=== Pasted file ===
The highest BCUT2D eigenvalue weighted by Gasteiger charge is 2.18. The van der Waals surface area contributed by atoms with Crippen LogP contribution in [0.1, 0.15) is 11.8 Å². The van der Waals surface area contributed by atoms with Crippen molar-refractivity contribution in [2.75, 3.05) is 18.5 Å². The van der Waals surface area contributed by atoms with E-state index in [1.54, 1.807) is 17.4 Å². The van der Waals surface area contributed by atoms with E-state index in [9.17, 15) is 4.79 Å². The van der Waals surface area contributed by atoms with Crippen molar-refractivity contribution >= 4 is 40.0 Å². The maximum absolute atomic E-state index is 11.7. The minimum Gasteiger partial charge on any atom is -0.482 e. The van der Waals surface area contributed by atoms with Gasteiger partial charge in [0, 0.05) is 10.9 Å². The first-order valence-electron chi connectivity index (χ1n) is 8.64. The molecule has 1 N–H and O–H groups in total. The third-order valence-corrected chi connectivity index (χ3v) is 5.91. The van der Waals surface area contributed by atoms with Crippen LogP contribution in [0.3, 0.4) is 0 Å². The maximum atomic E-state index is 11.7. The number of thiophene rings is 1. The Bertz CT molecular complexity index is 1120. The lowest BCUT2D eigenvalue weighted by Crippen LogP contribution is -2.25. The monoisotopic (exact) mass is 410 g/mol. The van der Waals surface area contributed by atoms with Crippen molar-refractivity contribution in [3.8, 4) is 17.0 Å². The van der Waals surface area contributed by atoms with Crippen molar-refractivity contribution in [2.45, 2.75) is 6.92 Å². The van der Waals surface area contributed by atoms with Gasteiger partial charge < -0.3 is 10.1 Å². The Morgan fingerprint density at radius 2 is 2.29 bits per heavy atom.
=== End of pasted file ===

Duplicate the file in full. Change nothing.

The highest BCUT2D eigenvalue weighted by Gasteiger charge is 2.18. The van der Waals surface area contributed by atoms with Crippen LogP contribution in [0.1, 0.15) is 11.8 Å². The van der Waals surface area contributed by atoms with Crippen molar-refractivity contribution in [2.75, 3.05) is 18.5 Å². The van der Waals surface area contributed by atoms with E-state index in [1.54, 1.807) is 17.4 Å². The van der Waals surface area contributed by atoms with E-state index in [9.17, 15) is 4.79 Å². The van der Waals surface area contributed by atoms with Crippen molar-refractivity contribution >= 4 is 40.0 Å². The maximum absolute atomic E-state index is 11.7. The minimum Gasteiger partial charge on any atom is -0.482 e. The van der Waals surface area contributed by atoms with Gasteiger partial charge in [0, 0.05) is 10.9 Å². The first-order valence-electron chi connectivity index (χ1n) is 8.64. The molecule has 1 N–H and O–H groups in total. The third-order valence-corrected chi connectivity index (χ3v) is 5.91. The van der Waals surface area contributed by atoms with Crippen LogP contribution in [0.3, 0.4) is 0 Å². The maximum atomic E-state index is 11.7. The number of thiophene rings is 1. The Bertz CT molecular complexity index is 1120. The lowest BCUT2D eigenvalue weighted by Crippen LogP contribution is -2.25. The monoisotopic (exact) mass is 410 g/mol. The van der Waals surface area contributed by atoms with Crippen molar-refractivity contribution in [3.8, 4) is 17.0 Å². The van der Waals surface area contributed by atoms with Crippen molar-refractivity contribution in [2.45, 2.75) is 6.92 Å². The van der Waals surface area contributed by atoms with Gasteiger partial charge < -0.3 is 10.1 Å². The Morgan fingerprint density at radius 2 is 2.29 bits per heavy atom.